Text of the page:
The design of the OT-62 TOPAS hull is generally fully consistent with the Soviet prototype. The body is welded from sheets of steel armor 1013 mm thick in the front part and 69 mm along the sides and stern. The height of the hull is somewhat reduced, an armored roof with a hatch for landing and dismounting the landing is mounted above the fully closed troop compartment.

The OT-62 TOPAS armored personnel carrier has a fully enclosed amphibious unit, equipped with a ventilation unit, a 221 kW diesel engine and a new gearbox. This allows an armored personnel carrier to develop a speed of 60 km / h while on land and 10.8 km / h on water. The machine is armed with a 7.62-mm machine gun mounted in a small turret of circular rotation, which is located on the front right of the roof of the case. On the frontal armor, they added a second semi-draft for the third crew member, the shooter. Large square doors are in the side walls of the hull, facilitating the landing and landing of the landing force.

The commander of the vehicle, the driver and the gunner sit in a row in front of the car. Immediately behind them are paratroopers. Infantrymen enter and exit the vehicle through side doors or hatches in the roof of the troop compartment. The rotation of the machine gun turret is carried out by one member of the crew using a manual drive. In the vertical plane, the machine gun is induced in the sector from -10 to + 20 .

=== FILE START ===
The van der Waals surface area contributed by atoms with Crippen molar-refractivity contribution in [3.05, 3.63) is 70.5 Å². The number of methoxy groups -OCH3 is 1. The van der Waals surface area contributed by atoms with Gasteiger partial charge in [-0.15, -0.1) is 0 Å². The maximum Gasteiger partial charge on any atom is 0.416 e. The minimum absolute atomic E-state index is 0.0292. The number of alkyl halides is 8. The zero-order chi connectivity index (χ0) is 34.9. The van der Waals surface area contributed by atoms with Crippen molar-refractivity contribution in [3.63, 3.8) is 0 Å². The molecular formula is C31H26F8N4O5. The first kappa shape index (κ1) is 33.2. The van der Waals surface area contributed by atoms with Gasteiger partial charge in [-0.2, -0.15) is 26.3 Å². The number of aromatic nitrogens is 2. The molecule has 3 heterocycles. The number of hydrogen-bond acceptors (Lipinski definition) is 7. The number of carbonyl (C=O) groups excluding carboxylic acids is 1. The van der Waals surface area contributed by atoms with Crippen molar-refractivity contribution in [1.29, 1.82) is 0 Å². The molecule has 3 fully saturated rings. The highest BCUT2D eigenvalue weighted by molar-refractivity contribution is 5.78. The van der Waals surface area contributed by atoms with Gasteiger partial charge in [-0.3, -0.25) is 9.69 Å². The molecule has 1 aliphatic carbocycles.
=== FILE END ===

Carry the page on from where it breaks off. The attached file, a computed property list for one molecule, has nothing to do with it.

The OT-62A is the basic version of the OT-62 series APCs and has no fixed armament. Some variants include a command vehicle, armored ambulance and light armored recovery vehicle (TOPAS-WPT). Externally, the OT-62 TOPAS armored personnel carrier, like its Czech twin OT-62B, is very similar to the BTR-50PK, but the latter was distinguished by a noticeable slope of the upper part of the amphibious assault squadron. The upper front plate is installed almost horizontally. The front wall of the crew compartment had a much smaller angle of inclination. In the middle of the hull, the flat roof was abruptly cut off and lowered to the level of the engine compartment, thus forming a pronounced "step".